Huuuuuge chunks of crabmeat served with sides of cocktail sauce, a soy-sauce-based sauce, and an herbed mayo. There’s not really much I can say about this, because um, crabmeat is kind of just crabmeat. I guess that’s why I’ve never jumped at the chance to share a plateau de fruits de mer with Dr. Boyfriend, much as he’s dying to. I like the taste of crab, and oysters are fine, and lobster has one of my favourite textures ever. But I’d much rather see what a chef can make with the meat than to just be served the meat alone, which is why I’m a crabcake kind of girl.
I have to admit that the presentation threw me off a little. It’s a . . . log . . . of chicken salad. But really, what else are you going to do with chicken salad? Take a big scoop of it and plop it down in the center of the plate? Classy. Fill a lettuce wrap full of it? Tired. So I guess chicken salad meatloaf is the only option.
If you like chicken salad, and I do, this is a fine one. Crunchy from the celery, biting from the onion, and rich from the truffle, all on top of a buttery bread with a millimeter of crust on the top and bottom. The Marcona almonds and red grapes were the perfect crunchy, sweet accompaniments.
I kind of secretly wanted a steak, but I didn’t think I could handle a porterhouse for two all by my lonesome at lunch, so I went with the burger. I love ordering burgers, because:
1) there’s no such thing as a bad one, and
2) they’re both super-familiar and super-nuanced.
I haven’t really had, say, enough halibut in my life to be able to say how this one’s flakier than that one. But I’ve had a lot of burgers, starting with the ones made from the meat from my family farm’s own cows. This one tasted like steak. Not like regular ground beef but like a slab of prime rib slapped on a focaccia roll. It was seared so dark on the outside yet dripped juice all over my hands with each bite. With cheddar and crunchy pickles and spicy mayo and all that steak flavor, it was not a kids’ meal burger.
Accompanying both of our meals were these cross-cut fries with some well-aged Parmesan on top. These were the crispiest fries ever. I really mean that. Crispy to the point of too-crispy almost. There was no soft potato left inside of them, just oil-soaked snap-off-in-your-teeth crispiness. It was interesting but probably not my favourite way to prepare fries.
. . . and that’s where the meal ended. Dr. Boyfriend remembered halfway through the bread that he had a conference call and would need to leave in a half an hour. So we plowed through our appetizer and entrees and left entirely sundae-less. Which, of course, was the entire reason for the meal. I wept at first but later realized this just means we have to go back again now, and obviously there’s no complaining about that.
If you can get past the fact that it’s owned by Michael Jordan and is called Michael Jordan’s The Steak House N.Y.C. (what?), this place is actually a decent steakhouse with atmosphere that beats the usual Harvard-crimson carpeting and gold-lacquered everything. My boyfriend and I talked casually about visiting The Steak House every time we spotted it overlooking Grand Central Terminal, but it took seeing Chef Michael Vignola on an episode of The Food Network’s “Chopped” to make us seriously consider a reservation. On the show, the chef was super-creative–quite the opposite of what we expect from someone just cooking steaks and lobster all day–and we were excited to see what sort of avant garde creations he was pushing out with Michael Jordan’s blessing. But alas, The Steak House’s menu mirrors every other one we’ve seen.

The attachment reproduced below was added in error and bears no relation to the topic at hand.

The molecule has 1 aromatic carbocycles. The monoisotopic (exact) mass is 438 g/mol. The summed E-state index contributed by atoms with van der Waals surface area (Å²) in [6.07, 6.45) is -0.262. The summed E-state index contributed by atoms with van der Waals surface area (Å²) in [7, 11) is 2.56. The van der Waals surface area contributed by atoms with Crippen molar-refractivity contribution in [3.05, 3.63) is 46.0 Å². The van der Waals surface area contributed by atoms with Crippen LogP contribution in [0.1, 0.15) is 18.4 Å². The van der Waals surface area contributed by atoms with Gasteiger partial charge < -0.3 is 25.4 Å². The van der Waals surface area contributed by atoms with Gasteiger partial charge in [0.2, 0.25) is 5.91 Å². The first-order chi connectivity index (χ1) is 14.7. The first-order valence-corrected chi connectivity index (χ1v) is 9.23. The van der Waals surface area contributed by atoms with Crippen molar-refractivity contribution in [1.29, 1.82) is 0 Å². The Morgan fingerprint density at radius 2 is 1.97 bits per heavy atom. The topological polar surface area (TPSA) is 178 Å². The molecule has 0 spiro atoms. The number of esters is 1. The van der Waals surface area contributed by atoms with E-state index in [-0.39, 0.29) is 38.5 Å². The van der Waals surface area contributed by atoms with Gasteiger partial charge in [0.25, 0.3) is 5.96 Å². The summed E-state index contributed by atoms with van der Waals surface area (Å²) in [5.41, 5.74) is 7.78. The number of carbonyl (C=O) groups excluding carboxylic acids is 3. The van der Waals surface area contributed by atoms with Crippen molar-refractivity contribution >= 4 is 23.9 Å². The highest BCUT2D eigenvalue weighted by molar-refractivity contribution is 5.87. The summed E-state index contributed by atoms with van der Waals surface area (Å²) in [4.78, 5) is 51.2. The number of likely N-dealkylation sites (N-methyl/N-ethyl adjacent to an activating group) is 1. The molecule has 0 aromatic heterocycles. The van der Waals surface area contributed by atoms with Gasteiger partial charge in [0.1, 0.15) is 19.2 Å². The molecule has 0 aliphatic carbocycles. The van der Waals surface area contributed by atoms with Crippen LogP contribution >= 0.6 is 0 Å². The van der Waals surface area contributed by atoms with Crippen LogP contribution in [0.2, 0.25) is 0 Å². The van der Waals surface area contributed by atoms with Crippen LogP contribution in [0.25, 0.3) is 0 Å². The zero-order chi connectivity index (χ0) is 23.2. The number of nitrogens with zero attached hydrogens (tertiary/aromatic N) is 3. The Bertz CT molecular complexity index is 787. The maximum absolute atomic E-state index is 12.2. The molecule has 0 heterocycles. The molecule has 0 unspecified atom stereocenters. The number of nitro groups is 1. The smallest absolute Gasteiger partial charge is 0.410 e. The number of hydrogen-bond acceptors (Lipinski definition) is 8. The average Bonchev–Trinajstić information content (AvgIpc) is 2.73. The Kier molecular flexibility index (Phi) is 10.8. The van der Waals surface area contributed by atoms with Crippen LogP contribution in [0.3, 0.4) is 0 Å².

Never overestimate the power of assorted breads when it comes to getting an extra donut in your rating from me.
I’m just starting to get into lobster after years of hating seafood, and this was just the right dish for a newcomer. It was lightly-dressed enough that the ocean flavor came through but included enough other ingredients that I was sufficiently distracted from the idea of eating, as my boyfriend says, the insect of the sea. The cabbage helped keep it fresh, while the spicy mayo on the side gave it a kick. Also: potato chips. Yeah.
Obviously this dish totally cheated by dressing itself with roasted corn. I didn’t particularly care for more cabbage slaw, but I suppose they don’t expect you and your date to be gluttons who order multiple apps on top of their filet mignons. I did particularly care for the lemony sauce the crab was swimming in, and the filler factor was slim to none in the cake.
The mac & cheese is listed as Michael’s Macaroni & Cheese on the menu, which only furthered our belief that he would pop out of the kitchen at any moment in his tall chef’s hat, giving us a friendly “bork bork bork!” a la the Muppets’ Swedish Chef. But no. Both of the sides were oversalted to my boyfriend’s taste, but I’m a freaky saltfiend who likes to make the waterboy come over every two minutes to refill me, so they tasted great to me. The mac & cheese was definitely the better of the two, though, almost certainly because it’s Michael’s.
As for the steak–it was well-seasoned and cooked to my liking. It wasn’t Peter Luger quality, but it wasn’t Outback, either. (Sorry, Outback.) The problem is that the prices are more Peter Luger (and actually even higher than that) and less Outback, which means I was expecting the same quality.